Sealants are typically placed on molars with deep pits and grooves. These molars are at higher risk for getting cavities because the anatomy of the grooves allows for bacteria and carbohydrates to get packed down into them. Sealing a tooth is analogous to caulking your bathtub, where the grooves are filled in with a hard, white material that leaves the tooth feeling smooth. It is a relatively painless procedure and is recommended according to the anatomy of the tooth, oral hygiene of the child and potential risk factors the child may present at a particular dental examination.
A prophylaxis involves removing superficial plaque, tarter and stain accumulated over a period of time. This is done by rotating a rubber-cup filled with an abrasive tooth paste against all exposed surfaces of tooth enamel. Tarter which is found below the gumline is removed by the dentist on examination. Kids get to choose what flavor they’d like for the cleaning, and believe it or not, they’re not too bad.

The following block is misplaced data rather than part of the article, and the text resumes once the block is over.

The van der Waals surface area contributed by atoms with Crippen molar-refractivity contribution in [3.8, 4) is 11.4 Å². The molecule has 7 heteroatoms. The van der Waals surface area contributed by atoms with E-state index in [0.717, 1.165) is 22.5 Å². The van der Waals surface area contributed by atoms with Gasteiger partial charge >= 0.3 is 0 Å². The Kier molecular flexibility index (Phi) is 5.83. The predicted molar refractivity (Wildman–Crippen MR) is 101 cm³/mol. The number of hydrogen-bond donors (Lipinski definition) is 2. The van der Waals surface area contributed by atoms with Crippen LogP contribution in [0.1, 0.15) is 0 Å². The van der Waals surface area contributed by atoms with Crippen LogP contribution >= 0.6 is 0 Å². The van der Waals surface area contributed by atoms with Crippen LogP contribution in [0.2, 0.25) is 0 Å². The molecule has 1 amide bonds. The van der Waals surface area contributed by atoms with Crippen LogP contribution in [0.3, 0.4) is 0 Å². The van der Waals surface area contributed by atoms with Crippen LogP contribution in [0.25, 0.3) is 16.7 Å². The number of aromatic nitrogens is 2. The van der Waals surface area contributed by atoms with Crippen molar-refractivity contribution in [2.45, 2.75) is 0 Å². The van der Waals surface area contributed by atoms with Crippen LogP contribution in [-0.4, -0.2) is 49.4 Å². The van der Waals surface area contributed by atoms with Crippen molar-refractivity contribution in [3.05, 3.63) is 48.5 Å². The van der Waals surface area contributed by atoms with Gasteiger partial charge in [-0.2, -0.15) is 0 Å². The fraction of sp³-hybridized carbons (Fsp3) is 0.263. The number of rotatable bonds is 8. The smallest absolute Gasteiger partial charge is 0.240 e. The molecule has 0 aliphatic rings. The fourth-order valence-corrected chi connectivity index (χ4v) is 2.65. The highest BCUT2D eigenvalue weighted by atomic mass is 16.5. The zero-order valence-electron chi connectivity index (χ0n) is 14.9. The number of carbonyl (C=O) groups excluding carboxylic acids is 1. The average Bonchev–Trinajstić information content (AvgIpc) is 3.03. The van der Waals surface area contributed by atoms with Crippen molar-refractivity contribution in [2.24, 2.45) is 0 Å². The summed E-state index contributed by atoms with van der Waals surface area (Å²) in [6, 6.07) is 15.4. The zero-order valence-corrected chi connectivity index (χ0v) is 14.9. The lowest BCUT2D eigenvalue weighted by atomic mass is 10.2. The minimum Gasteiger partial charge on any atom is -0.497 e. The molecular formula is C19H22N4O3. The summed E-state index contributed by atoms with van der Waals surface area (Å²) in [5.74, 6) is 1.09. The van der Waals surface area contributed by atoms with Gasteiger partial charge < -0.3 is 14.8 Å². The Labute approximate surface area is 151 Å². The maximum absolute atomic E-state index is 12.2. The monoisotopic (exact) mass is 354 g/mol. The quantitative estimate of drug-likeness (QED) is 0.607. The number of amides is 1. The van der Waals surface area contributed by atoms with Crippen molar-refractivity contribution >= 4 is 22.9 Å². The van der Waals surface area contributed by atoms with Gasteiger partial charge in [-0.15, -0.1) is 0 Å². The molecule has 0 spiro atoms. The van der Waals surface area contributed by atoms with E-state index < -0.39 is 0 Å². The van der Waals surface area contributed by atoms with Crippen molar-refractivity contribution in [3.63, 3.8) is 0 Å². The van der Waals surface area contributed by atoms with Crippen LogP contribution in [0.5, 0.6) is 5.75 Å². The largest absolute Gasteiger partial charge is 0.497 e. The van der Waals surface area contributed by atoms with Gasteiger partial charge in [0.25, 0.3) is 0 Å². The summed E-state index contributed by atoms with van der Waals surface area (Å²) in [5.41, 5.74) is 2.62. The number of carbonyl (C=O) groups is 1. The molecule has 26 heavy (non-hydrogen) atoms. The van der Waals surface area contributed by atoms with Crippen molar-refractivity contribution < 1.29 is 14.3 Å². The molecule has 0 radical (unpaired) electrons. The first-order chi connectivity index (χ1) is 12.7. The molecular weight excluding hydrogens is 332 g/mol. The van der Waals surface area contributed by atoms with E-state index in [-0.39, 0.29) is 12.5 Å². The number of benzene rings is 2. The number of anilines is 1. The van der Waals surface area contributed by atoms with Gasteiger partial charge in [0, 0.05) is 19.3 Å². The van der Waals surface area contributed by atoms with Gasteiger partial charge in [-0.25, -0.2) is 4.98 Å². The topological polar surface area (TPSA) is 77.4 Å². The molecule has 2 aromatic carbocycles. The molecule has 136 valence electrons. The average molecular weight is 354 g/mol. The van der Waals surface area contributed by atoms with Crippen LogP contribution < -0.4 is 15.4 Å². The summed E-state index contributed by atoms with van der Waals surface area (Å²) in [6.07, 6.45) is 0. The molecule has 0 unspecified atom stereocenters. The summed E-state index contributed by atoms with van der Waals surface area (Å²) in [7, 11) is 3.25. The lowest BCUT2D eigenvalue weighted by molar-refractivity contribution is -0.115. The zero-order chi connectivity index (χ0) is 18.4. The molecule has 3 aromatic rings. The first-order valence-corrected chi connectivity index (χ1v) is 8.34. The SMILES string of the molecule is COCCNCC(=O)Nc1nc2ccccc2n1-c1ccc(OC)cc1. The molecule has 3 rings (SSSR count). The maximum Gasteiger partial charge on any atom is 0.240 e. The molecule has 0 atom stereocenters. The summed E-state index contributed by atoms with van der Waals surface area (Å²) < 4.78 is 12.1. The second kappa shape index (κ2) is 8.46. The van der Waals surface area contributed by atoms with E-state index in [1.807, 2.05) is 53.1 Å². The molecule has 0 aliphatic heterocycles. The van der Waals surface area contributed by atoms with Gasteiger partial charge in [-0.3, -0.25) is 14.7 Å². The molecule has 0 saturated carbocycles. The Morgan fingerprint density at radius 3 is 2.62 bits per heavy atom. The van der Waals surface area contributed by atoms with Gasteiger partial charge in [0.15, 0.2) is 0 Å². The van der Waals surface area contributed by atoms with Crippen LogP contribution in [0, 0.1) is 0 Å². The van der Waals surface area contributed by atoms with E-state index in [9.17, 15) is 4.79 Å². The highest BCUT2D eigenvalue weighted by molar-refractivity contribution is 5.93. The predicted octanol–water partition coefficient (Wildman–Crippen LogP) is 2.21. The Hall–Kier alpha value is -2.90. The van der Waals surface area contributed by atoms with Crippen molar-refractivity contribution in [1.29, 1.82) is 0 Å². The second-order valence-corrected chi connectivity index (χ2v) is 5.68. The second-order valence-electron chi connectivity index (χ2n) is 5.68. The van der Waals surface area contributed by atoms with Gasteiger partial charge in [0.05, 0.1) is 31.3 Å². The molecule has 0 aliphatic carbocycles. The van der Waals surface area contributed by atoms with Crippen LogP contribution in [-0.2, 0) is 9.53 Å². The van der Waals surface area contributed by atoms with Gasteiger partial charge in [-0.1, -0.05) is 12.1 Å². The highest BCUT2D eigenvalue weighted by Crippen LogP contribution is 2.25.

Flouride is a mineral used to strengthen enamel which has been weakened by acids sitting against the tooth. Acid, if left on enamel, slowly dissolves the tooth surface by pulling minerals off of the tooth. You may even think of it like the tooth getting microscopic potholes across it’s surface. Over time, this dissolving action can lead to the development of a cavity, or a giant sink-hole. Fluoride basically acts like a plug, filling in those potholes to help prevent the cavity from occurring. Most people are exposed to fluoride in their water, food, and toothpaste, but by itself, it is usually not enough. Our in-office fluoride application makes up for the difference.
X-rays are taken as a diagnostic tool. Cavities which form between the teeth can often only be seen when taking these films. X-rays can also help us determine your child’s risk potential for future cavities. Cavities which grow very quickly tell us your child likely has a combination of many cavity-producing bacteria with a carbohydrate-rich diet.